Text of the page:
Why is America disliked so intensely and widely, with special emphasis in the Middle East? Here is one explanation: "No people are so disliked out of their own country... They assume superiority, and this manner is far from pleasant to other people ... I have never seen among any people such rudeness and violation of good breeding... As a nation they are intensely selfish and arrogant." A furious indictment, to be sure -- but not of the United States. For the words are those of an American, Robert Laird Collier, writing of the Britain he toured at its imperial zenith in the 1880s.
Over the past half-century, in one part of the world after another, U.S. influence has moved into the vacuum left by the British and other departing powers, often with reluctance (the Middle East), not always with success (Vietnam) but in any case as the pre-eminent force among several, even where the commitment has been a U.N.-endorsed multilateralist's dream (Korea, Kuwait).
What America shares with an earlier Britain is that insufferable sense of mission, the conviction that it a force for good in world affairs. Any force for change, good or bad, presents a challenge to an existing order, and resentment comes with it.
That would be enough to raise hackles. But America, more so than even Britain, represents a special type of challenge to the world. That challenge has been recognized, feared, resented and finally hated, as Barry Rubin and Judith Colp Rubin amply illustrate in their fascinating study: "Hating America: A History." From America's frontier era, when it appeared an ungovernable land with an inhospitable climate; to the 19th-century European conceit that it was a failed society, racked by vices obsolete in Europe (like slavery); to the triumph of American economic expansion and military power, the success of what is now the world's sole superpower has caused anti-American resentment to become a perverse ideal.
It is not easy for established, traditional nations, whether in Europe, the Middle East or elsewhere, to see a new society, pioneered by the huddled masses of their teeming shores, aggregate the energies of its mixed population and outperform all others in virtually every branch of modern human endeavor.
The United States has a way of overturning each and every prospective obituary. Its early critics thought its people would grow malnourished and weak. Later critics thought its racial divide would be its undoing. Others doubted its capacity for concerted action -- Adolf Hitler thought it a "mongrel nation" without hope, to be despised rather than feared. But the no-hope mongrel is now top dog.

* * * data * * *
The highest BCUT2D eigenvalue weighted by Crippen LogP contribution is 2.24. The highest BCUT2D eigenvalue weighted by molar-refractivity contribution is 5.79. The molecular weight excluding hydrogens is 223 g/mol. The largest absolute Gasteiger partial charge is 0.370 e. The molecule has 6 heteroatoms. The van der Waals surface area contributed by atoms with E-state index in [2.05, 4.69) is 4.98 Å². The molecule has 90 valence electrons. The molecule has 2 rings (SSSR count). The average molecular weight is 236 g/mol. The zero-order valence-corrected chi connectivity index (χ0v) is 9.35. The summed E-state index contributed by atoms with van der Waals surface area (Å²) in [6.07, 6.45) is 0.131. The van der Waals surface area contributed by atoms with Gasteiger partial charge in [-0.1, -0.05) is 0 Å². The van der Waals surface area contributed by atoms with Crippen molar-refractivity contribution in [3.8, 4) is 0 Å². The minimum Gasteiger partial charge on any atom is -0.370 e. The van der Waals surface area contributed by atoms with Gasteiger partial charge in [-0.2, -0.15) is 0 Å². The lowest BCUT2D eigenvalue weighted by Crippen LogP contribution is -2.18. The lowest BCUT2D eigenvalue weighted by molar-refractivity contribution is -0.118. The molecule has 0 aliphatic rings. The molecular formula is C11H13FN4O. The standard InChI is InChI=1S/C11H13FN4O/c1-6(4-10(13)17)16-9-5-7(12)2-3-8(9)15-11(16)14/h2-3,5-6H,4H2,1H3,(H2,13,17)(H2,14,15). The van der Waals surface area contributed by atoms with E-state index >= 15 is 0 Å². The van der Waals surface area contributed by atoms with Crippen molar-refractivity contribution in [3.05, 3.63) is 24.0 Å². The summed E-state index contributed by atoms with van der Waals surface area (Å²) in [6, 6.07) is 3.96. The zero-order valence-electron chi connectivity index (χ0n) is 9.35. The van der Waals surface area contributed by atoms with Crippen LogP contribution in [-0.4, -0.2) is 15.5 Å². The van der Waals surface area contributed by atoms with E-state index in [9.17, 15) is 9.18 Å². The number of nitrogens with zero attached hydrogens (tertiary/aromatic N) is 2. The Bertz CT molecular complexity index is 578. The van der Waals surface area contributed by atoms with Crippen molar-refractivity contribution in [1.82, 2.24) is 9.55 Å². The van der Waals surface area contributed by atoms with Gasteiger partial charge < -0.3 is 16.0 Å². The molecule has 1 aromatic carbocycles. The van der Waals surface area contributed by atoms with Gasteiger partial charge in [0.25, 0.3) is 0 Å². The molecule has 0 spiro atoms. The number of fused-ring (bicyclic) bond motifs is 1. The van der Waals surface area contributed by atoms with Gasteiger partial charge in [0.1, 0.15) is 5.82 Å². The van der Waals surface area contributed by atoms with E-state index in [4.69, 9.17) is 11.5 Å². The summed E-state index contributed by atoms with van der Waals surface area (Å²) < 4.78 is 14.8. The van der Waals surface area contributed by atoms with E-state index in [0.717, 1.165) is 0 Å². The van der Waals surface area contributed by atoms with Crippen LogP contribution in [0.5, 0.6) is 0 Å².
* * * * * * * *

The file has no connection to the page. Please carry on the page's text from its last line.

Add to this a popular culture -- replete with junk food and a surfeit of popular movie fare that leaches like a solvent at aristocratic, landed cultures -- and the discontented in many lands will see a mortal threat to their way of life.
More directly, U.S. might has left behind democratic states in Germany, Japan and, less directly, much of Eastern Europe. Middle Eastern autocrats fear they are next, and perhaps they are right.
The fear is rarely of military action, Iraq aside. America is the agent and principal of Western civilization and its ideas can be explosive. Sometimes, they bring down empires without a shot -- witness the strange case of the Soviet Union. To rally adherents to any number of causes -- totalitarian, authoritarian or merely culturally reactionary -- demonization of the United States serves an indispensable purpose. This is why even official U.S. allies in the Middle East, like Egypt and Saudi Arabia, carefully direct their publics' hatred towards America.
It is perhaps the mark of a force for good that its opponents have the liberty of expressing resentment. Nothing like self-censorship afflicts the commentariat of the Arab world, or even Europe, however threatened by America they claim to be.
In contrast, when Nazi Germany was on the rise, European powers great and small felt impelled at times to censor their own press. Winston Churchill was informally banned from speaking about Germany on the BBC during much of the 1930s. Malevolent powers by contrast have little tolerance of dissent and opponents (read potential victims) know it only too well.
All of this provides the clue to the wanton, uninhibited resentment of America. Its mission is undiluted by the fact that it possesses no colonies and never ran an empire, lording it over subject peoples. Its military interventions have been vital to the freedom and sovereignty of more than one country in Europe and the Middle East. Like any other major power, it has tallied its fair share of deplorable decisions and disastrous mistakes. This, we are often told, lies at the bottom of the current harvest of hatred and terrorism. The history, recounted by the Rubins, however, tells a different story.
Daniel Mandel is associate director of the Middle East Forum and a fellow in history at Melbourne University.